THE SCIENCE BEHIND EARLY INTERVENTION

FREED

First Episode and Rapid Early Intervention in Eating Disorders (FREED) is a new early intervention service for young people with eating disorders. FREED was evaluated by the South London and Maudsley Foundation Trust and King’s College London.

This evaluation showed FREED cuts long wait times. Cutting wait times meant that patients were more engaged in their treatment and were less likely to drop out.

Patients and their families said that they were very happy with the service. They felt strongly about the benefits of getting help early.

COULD EARLY INTERVENTION PROMOTE A MORE HELPFUL THINKING STYLE?

Everybody thinks about things in different ways. Each way of thinking has strengths and weaknesses. Some people with eating disorders prefer to zoom in on details and stick to rules and routines. This way of thinking may not always be helpful.

Research suggests that this way of thinking may be related to eating disorder symptoms. This is because people who have recovered from an eating disorder only show some of these thinking behaviours.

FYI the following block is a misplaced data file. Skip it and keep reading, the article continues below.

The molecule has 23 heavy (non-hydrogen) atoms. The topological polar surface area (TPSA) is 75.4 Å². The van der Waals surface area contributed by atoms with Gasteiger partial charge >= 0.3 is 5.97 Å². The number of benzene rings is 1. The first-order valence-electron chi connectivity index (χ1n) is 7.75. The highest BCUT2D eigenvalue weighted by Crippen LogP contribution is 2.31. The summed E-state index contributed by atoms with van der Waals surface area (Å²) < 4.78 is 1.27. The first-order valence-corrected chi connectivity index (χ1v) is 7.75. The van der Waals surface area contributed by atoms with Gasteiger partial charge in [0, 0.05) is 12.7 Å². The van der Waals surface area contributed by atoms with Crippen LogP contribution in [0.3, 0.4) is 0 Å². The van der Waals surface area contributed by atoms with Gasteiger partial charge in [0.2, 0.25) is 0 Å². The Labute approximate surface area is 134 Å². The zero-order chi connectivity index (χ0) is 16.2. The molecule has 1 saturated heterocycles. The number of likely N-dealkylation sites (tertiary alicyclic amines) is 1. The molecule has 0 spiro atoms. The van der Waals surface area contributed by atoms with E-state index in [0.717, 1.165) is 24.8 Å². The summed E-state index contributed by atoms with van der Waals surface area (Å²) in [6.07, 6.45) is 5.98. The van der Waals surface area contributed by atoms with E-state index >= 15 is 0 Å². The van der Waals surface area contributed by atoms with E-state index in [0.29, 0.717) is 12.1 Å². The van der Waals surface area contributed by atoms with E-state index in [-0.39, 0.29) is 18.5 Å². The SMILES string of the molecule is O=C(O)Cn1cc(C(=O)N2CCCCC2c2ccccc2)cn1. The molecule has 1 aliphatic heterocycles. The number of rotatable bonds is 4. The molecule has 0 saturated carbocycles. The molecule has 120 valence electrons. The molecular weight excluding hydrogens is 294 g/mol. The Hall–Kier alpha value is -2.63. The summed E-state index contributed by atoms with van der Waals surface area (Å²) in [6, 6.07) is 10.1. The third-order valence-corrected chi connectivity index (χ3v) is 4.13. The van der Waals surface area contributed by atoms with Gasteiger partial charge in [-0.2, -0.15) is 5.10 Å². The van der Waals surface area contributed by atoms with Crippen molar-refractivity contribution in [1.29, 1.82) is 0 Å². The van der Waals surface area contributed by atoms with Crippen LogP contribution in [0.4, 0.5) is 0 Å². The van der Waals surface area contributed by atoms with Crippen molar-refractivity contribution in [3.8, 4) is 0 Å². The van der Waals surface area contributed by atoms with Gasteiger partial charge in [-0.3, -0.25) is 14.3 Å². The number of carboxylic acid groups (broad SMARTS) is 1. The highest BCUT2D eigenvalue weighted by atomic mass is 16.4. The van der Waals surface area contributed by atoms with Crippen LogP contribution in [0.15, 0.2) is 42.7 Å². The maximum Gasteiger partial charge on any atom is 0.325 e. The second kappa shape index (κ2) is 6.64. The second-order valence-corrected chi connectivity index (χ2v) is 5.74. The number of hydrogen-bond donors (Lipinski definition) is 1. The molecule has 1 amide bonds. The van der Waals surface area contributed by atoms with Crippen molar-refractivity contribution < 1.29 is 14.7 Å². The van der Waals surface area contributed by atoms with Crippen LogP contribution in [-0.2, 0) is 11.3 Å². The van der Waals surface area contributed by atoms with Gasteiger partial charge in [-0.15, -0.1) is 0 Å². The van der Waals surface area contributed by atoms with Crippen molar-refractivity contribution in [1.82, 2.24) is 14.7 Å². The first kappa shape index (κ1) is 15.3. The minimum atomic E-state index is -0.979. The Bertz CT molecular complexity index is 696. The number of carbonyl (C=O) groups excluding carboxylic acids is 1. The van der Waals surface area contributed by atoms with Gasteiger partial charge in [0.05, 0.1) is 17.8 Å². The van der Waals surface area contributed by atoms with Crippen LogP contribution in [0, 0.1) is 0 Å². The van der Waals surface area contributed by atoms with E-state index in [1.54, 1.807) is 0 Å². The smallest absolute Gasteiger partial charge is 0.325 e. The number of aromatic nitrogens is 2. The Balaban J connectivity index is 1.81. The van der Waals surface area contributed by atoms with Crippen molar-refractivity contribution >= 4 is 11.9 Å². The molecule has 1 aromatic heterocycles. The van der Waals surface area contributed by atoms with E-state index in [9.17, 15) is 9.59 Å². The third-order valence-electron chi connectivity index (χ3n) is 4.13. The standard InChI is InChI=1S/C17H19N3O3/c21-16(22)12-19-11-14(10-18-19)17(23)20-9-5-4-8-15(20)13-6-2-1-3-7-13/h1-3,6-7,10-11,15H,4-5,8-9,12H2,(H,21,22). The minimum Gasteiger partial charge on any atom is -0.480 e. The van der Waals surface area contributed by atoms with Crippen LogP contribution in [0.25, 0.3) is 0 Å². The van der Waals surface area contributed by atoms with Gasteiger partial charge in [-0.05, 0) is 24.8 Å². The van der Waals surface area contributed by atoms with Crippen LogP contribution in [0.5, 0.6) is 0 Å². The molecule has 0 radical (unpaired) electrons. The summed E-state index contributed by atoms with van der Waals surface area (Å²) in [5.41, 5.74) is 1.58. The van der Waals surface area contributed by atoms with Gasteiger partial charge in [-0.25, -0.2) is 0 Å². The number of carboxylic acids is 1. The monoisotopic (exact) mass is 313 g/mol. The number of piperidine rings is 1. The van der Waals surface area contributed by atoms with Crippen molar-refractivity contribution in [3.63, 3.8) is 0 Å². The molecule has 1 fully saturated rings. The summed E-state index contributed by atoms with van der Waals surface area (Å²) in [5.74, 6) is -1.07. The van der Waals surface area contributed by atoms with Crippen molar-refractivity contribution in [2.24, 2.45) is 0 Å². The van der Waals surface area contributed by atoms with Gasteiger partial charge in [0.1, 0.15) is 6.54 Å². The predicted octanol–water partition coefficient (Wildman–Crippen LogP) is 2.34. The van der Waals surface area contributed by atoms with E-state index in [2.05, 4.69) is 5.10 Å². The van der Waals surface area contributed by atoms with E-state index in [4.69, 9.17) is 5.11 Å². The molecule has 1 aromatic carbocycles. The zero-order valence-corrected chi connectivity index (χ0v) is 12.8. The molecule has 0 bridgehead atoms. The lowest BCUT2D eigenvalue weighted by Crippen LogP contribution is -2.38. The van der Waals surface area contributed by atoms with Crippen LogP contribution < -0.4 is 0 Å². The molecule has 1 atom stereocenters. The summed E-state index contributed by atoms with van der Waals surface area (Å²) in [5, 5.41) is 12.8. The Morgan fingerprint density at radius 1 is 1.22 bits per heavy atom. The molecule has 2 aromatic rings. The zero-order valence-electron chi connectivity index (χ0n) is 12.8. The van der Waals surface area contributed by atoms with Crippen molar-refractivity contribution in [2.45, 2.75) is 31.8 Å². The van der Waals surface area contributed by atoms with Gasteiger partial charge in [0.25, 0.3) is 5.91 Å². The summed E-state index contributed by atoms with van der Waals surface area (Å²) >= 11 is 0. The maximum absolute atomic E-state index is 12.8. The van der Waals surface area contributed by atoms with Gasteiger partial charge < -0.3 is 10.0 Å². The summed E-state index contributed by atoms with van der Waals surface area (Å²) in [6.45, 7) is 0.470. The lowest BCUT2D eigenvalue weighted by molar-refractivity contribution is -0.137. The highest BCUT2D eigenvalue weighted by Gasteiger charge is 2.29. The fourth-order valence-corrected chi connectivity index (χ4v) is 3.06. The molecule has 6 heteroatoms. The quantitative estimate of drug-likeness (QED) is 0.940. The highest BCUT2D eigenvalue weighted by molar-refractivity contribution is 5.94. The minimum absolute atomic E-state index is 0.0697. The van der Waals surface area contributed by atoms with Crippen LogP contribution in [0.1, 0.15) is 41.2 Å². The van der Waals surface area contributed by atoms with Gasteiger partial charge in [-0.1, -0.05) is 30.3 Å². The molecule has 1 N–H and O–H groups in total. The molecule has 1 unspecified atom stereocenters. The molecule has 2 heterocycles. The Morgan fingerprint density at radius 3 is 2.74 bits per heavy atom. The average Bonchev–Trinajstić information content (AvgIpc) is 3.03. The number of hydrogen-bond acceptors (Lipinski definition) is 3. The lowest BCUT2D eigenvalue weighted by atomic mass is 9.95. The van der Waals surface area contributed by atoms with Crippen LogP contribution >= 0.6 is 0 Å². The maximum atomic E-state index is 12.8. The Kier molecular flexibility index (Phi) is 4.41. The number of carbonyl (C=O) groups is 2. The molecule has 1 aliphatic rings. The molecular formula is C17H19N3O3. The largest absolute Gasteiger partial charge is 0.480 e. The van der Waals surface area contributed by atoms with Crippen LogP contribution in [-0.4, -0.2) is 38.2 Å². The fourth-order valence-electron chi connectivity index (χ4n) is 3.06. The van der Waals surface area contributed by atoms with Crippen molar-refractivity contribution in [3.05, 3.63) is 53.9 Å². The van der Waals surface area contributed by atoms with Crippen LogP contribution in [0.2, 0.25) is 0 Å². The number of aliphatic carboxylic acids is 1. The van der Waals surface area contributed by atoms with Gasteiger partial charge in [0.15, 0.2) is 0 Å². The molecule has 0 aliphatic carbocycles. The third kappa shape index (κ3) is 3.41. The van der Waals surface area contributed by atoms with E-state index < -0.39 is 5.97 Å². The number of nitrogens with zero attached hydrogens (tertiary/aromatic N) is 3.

This is good news! It means that unhelpful ways of thinking are not fixed. People may start using a more helpful thinking style when they get better!

HELP, MY BRAIN IS SHRINKING! ARE THERE CHANGES IN BRAIN SIZE IN PEOPLE WITH EATING DISORDERS, AND CAN THEY BE REVERSED WHEN PEOPLE START TO RECOVER?

Pictures of the brain (brain scans) show that when someone is unwell with anorexia nervosa some areas of the brain shrink.

However, pictures of brains also show that once someone has recovered from there is an increase in their brain size. The longer they are recovered the more improvement in brain size there is!

WHY AM I READING IT ALL WRONG? EATING DISORDERS, EMOTIONS AND RELATING TO OTHER PEOPLE

Understanding and communicating with others is an important part of life.

Research tells us that people with eating disorders have difficulty with social interactions. They also seem to have trouble reading and expressing emotions.

Research suggests that these difficulties are made worse by starvation and improve in recovery.